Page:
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  • Print publication year: 2019
  • Online publication date: August 2019

9 - Protecting Education from Ethnic Politics

from Part II - Policies and Institutions for Social Cohesion

Summary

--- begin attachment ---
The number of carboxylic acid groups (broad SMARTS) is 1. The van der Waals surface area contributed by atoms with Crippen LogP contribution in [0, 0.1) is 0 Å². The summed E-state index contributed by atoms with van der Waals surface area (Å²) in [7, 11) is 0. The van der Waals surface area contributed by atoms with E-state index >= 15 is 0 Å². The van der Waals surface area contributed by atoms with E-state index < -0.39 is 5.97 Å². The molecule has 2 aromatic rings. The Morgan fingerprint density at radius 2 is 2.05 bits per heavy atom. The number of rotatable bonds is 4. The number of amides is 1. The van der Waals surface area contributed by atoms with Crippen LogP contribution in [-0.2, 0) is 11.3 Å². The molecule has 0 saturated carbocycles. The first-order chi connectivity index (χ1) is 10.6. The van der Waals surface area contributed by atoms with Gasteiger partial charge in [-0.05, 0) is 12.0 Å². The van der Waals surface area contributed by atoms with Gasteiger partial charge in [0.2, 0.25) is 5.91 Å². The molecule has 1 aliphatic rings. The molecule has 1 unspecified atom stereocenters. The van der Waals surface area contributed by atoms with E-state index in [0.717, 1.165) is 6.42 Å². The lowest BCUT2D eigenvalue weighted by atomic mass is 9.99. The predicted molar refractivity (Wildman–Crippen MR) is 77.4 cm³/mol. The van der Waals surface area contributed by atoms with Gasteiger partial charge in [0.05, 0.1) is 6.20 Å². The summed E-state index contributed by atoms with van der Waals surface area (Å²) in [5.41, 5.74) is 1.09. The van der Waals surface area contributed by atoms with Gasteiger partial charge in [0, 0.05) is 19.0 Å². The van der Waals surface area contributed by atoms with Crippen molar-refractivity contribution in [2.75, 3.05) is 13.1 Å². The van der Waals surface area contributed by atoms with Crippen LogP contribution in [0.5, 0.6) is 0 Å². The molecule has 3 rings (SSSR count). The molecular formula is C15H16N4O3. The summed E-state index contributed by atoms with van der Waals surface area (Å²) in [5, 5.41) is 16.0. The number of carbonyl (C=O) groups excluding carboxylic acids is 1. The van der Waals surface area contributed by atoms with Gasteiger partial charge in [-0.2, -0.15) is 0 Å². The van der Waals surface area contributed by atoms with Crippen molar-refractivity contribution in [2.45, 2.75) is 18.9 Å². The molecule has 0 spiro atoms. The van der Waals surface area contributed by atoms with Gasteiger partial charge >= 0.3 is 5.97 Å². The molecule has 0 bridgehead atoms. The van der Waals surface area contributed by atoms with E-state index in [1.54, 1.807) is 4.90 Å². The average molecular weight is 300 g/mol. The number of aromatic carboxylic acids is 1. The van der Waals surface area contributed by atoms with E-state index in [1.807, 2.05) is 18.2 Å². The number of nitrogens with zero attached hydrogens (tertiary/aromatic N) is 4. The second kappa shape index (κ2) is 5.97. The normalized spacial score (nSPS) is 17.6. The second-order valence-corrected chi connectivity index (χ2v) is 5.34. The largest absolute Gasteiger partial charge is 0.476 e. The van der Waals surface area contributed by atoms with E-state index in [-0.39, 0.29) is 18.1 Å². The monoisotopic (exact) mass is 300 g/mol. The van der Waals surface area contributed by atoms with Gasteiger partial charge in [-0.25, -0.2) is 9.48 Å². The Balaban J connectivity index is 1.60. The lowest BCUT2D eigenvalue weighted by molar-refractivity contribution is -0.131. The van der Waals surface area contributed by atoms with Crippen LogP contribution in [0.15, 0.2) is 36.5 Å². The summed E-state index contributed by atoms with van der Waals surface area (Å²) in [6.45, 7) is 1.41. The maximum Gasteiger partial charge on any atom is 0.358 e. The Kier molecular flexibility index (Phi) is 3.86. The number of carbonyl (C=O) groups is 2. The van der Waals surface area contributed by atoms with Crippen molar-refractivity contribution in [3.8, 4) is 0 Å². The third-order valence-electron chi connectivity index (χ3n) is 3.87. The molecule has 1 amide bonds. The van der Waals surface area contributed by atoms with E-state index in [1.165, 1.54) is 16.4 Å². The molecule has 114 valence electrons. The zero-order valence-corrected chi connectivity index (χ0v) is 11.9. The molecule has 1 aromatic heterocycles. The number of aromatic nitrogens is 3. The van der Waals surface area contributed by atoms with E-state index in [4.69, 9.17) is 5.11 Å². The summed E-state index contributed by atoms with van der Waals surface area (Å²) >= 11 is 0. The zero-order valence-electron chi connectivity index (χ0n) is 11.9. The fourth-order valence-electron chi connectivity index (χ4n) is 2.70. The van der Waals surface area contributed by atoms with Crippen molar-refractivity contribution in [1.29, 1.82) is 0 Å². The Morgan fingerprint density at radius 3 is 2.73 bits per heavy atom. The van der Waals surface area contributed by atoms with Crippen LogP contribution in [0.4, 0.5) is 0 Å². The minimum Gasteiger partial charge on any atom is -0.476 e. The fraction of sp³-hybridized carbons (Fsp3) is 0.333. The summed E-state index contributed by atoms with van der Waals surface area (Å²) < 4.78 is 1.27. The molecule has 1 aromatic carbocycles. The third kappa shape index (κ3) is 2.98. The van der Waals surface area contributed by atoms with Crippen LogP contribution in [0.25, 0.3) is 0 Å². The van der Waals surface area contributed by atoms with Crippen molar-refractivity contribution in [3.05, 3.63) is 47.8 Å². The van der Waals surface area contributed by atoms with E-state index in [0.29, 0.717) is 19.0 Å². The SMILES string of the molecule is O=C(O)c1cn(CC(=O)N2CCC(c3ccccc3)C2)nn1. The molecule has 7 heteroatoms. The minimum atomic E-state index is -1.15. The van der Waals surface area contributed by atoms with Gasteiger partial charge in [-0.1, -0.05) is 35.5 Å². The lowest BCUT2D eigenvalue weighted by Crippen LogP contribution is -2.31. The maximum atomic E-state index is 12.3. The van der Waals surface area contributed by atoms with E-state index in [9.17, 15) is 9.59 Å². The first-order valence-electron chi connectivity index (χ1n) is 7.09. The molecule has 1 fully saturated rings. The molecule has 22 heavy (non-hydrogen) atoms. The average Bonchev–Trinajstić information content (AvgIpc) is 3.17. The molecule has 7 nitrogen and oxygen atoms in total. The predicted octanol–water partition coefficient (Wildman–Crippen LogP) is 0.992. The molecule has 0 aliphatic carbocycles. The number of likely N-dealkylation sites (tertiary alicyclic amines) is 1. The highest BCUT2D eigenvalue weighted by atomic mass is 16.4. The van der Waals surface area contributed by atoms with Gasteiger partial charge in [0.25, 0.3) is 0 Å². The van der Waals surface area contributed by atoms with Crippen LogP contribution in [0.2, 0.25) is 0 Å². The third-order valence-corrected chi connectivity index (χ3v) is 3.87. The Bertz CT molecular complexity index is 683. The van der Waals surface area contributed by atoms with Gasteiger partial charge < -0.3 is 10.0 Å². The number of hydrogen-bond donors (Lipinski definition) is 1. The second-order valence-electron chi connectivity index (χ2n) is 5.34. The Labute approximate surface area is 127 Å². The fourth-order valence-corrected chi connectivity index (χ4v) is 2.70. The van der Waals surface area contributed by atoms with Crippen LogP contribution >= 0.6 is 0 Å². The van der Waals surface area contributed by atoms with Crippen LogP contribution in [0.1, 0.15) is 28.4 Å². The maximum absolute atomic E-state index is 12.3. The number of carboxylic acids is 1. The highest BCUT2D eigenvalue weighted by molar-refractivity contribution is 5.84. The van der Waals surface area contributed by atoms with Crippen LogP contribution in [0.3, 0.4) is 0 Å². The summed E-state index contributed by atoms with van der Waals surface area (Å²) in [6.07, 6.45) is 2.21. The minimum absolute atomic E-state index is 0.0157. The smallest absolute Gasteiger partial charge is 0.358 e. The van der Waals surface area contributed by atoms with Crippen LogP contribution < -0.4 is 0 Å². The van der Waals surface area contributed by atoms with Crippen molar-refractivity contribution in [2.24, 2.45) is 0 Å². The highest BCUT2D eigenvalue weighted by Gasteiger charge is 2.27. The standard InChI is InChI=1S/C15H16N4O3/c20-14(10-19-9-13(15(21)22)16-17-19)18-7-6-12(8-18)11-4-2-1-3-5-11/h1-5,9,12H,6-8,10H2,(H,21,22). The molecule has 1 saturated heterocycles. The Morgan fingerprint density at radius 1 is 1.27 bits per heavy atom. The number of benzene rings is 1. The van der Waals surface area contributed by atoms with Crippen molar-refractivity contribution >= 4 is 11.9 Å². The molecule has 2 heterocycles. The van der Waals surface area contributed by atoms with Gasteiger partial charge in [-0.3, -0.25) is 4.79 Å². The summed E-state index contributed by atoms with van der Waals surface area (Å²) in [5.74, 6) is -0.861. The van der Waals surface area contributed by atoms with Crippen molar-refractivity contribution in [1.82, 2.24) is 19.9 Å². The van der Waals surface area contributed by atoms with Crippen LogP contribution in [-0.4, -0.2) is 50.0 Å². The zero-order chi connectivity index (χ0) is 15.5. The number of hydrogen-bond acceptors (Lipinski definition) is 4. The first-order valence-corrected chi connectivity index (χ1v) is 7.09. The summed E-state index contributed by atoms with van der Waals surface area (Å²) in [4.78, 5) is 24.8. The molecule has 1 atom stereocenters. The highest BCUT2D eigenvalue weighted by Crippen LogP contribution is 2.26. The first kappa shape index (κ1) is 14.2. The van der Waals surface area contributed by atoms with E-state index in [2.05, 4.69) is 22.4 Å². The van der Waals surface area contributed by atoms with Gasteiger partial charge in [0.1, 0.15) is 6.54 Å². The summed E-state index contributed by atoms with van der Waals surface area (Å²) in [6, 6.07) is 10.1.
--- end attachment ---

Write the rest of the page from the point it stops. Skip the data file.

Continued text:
By comparing the educational attainment of Kenyans whose years of primary schooling did and did not correspond with the tenure in office of a president from their own ethnic group, we provide evidence suggesting that Kenyan presidents have favored their coethnics in the allocation of educational resources. We discuss the implications of such bias, emphasizing that the main impact is to reinforce perceptions of ethnic favoritism in government allocation decisions that, in turn, fosters resentment across group lines, undermines trust in government, and raises the stakes of elections. We suggest that protecting education from ethnic politics might be achieved by three means: devolution, which may limit executive power and discretion over the distribution of resources; fostering public awareness and social mobilization in favor of more equity in the education sector; or the promotion of private schools as an alternative to the state-sponsored educational sector.

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